A number of psychoactive drugs, such as alcohol, caffeineand nicotine, have been exempted from the bill, meaning they will remain legal. However, as Nutt explains, the default position for all new substances is that they are illegal until the government says they should be exempt. Consequently, he believes that research into new, safer alternatives to these recreational drugs will become impossible.

For instance, Nutt previously worked on the production of a drug called alcosynth, which provides the same subjective effects as alcohol but is non-toxic. Yet under the Psychoactive Substances Bill, he claims that people will be forced to use drugs like alcohol which could easily be replaced by safer alternatives if the law allows it. So it confines us now to a mindset where the only recreational drugs are ones we know to be very toxic.

Proponents of the bill, however, claim it will bring an end to the current cat-and-mouse situation whereby new psychoactive substances (NPSs) hit the market before they can be banned, hence their status as legal highs. Rather than having to retrospectively outlaw these drugs on an individual basis, the new law will automatically prohibit all such compounds before they are even invented.

For this reason, government ministers including Mike Penning the minister of state for policing, crime, criminal justice and victims claim that the new legislation will help to protect the British public from the “exceptional risks” associated with legal highs, which many people consider to be safe simply because they are not illegal. According to Keith Vaz, chairman of the committe supporting the bill, “Britain uses more psychoactive substances than any other country in Europe and is at risk of being overwhelmed by the sheer scale of this problem.”

Nitrous oxide (laughing gas) is one of the drugs that the new bill will outlaw. Lenscap Photography/Shutterstock

However, Nutt claims that by focusing on NPSs, the government is over-representing the danger posed by these compounds, and could provoke greater risk-taking among the general public. For instance, while official figures point to a steady rise in deaths involving legal highs, Nutt says that most of these incidents were more likely produced by a combination of factors, such as mixing NPSs with other illegal drugs. As such, he claims that there were actually only five deaths caused by legal highs last year.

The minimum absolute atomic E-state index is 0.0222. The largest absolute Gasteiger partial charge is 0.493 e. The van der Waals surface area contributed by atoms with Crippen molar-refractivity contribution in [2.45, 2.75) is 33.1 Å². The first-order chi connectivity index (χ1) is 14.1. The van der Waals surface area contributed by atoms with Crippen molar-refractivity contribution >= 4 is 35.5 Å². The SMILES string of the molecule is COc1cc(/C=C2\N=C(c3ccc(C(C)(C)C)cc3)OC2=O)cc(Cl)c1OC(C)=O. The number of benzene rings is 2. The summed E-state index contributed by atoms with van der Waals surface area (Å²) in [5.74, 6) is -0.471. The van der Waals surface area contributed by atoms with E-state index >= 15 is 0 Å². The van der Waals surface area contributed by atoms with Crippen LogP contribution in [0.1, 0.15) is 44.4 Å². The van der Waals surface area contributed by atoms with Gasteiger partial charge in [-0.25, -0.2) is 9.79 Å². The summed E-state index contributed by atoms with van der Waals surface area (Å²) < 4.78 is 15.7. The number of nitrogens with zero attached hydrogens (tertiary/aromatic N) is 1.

He therefore predicts that the bill might reduce the number of legal high deaths from five to nothing, but therell almost certainly be a big increase in cocaine deaths, because if all the safe alternatives are illegal anyway then people will just go for the strongest stuff.

Emphatically summarizing his opinion on the proposed bill, Nutt describes it as the worst piece of legislation relating to moral behaviour since Elizabeth I banned the Catholic Communion in 1558, adding that it could be the final nail in the coffin of neuroscience innovation in this country.

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We Could 3D Print Buildings Using Robots And Drones  Heres How

We Could 3D Print Buildings Using Robots And Drones Heres How

These days, 3D printing is never far from the public eye. Its vast and imaginative array of applications is constantly growing, from life-saving medical implants to life-ending firearms. Now, architects and structural engineers have started experimenting with the technology in an effort to, quite literally, change the world we live in.

Theres no denying that 3D printing holds great potential for larger-scale projects such as buildings and bridges. It could realise complex shapes that would be unachievable using standard building techniques. It could modify existing structures, for example by putting more insulation onto outer walls, or more strength into stairwells. Taken to the extreme, a building could be printed with all its plumbing, pipework and electrical wiring already in place.

It sounds exciting. But lets set the hype aside for a moment, to consider what 3D printing can actually achieve right now.

Waste Not

So far, the technology has two outstanding features: it can manipulate a range of materials, and it can help to reduce waste. While the cheaper, basic machines are limited to plastics, more complex 3D printers can fuse powdered raw materials such as gypsum (like chalk dust), metal powder (like steel) or polymers (nylon) into complete objects.